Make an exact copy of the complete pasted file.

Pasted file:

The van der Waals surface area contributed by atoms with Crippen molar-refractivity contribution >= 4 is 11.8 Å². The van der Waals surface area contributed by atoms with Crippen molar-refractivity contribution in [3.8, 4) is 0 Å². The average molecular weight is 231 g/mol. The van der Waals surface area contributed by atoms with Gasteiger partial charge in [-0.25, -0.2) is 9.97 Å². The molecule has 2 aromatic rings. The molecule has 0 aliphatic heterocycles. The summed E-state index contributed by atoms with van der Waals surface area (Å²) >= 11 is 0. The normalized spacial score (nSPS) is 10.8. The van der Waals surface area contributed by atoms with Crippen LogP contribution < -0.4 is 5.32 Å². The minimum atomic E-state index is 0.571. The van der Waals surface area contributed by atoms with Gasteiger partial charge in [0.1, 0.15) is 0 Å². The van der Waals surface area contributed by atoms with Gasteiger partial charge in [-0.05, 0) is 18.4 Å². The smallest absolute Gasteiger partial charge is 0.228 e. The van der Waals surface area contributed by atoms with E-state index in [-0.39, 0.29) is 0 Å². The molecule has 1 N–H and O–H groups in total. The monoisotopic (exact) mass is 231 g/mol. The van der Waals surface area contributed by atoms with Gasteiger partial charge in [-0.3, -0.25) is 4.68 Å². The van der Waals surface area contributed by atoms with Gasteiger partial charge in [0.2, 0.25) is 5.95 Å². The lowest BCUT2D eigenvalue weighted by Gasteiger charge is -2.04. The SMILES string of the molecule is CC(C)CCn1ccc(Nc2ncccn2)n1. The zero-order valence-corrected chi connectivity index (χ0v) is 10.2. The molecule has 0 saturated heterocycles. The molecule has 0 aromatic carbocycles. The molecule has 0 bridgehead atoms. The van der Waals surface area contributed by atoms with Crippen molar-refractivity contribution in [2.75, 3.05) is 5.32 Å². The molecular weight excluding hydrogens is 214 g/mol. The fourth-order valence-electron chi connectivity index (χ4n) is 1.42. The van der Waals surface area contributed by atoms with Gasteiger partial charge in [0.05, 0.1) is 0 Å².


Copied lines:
The van der Waals surface area contributed by atoms with Crippen molar-refractivity contribution >= 4 is 11.8 Å². The van der Waals surface area contributed by atoms with Crippen molar-refractivity contribution in [3.8, 4) is 0 Å². The average molecular weight is 231 g/mol. The van der Waals surface area contributed by atoms with Gasteiger partial charge in [-0.25, -0.2) is 9.97 Å². The molecule has 2 aromatic rings. The molecule has 0 aliphatic heterocycles. The summed E-state index contributed by atoms with van der Waals surface area (Å²) >= 11 is 0. The normalized spacial score (nSPS) is 10.8. The van der Waals surface area contributed by atoms with Crippen LogP contribution < -0.4 is 5.32 Å². The minimum atomic E-state index is 0.571. The van der Waals surface area contributed by atoms with Gasteiger partial charge in [0.1, 0.15) is 0 Å². The van der Waals surface area contributed by atoms with Gasteiger partial charge in [-0.05, 0) is 18.4 Å². The smallest absolute Gasteiger partial charge is 0.228 e. The van der Waals surface area contributed by atoms with E-state index in [-0.39, 0.29) is 0 Å². The molecule has 1 N–H and O–H groups in total. The monoisotopic (exact) mass is 231 g/mol. The van der Waals surface area contributed by atoms with Gasteiger partial charge in [-0.3, -0.25) is 4.68 Å². The van der Waals surface area contributed by atoms with Gasteiger partial charge in [0.2, 0.25) is 5.95 Å². The lowest BCUT2D eigenvalue weighted by Gasteiger charge is -2.04. The SMILES string of the molecule is CC(C)CCn1ccc(Nc2ncccn2)n1. The zero-order valence-corrected chi connectivity index (χ0v) is 10.2. The molecule has 0 saturated heterocycles. The molecule has 0 aromatic carbocycles. The molecule has 0 bridgehead atoms. The van der Waals surface area contributed by atoms with Crippen molar-refractivity contribution in [2.75, 3.05) is 5.32 Å². The molecular weight excluding hydrogens is 214 g/mol. The fourth-order valence-electron chi connectivity index (χ4n) is 1.42. The van der Waals surface area contributed by atoms with Gasteiger partial charge in [0.05, 0.1) is 0 Å².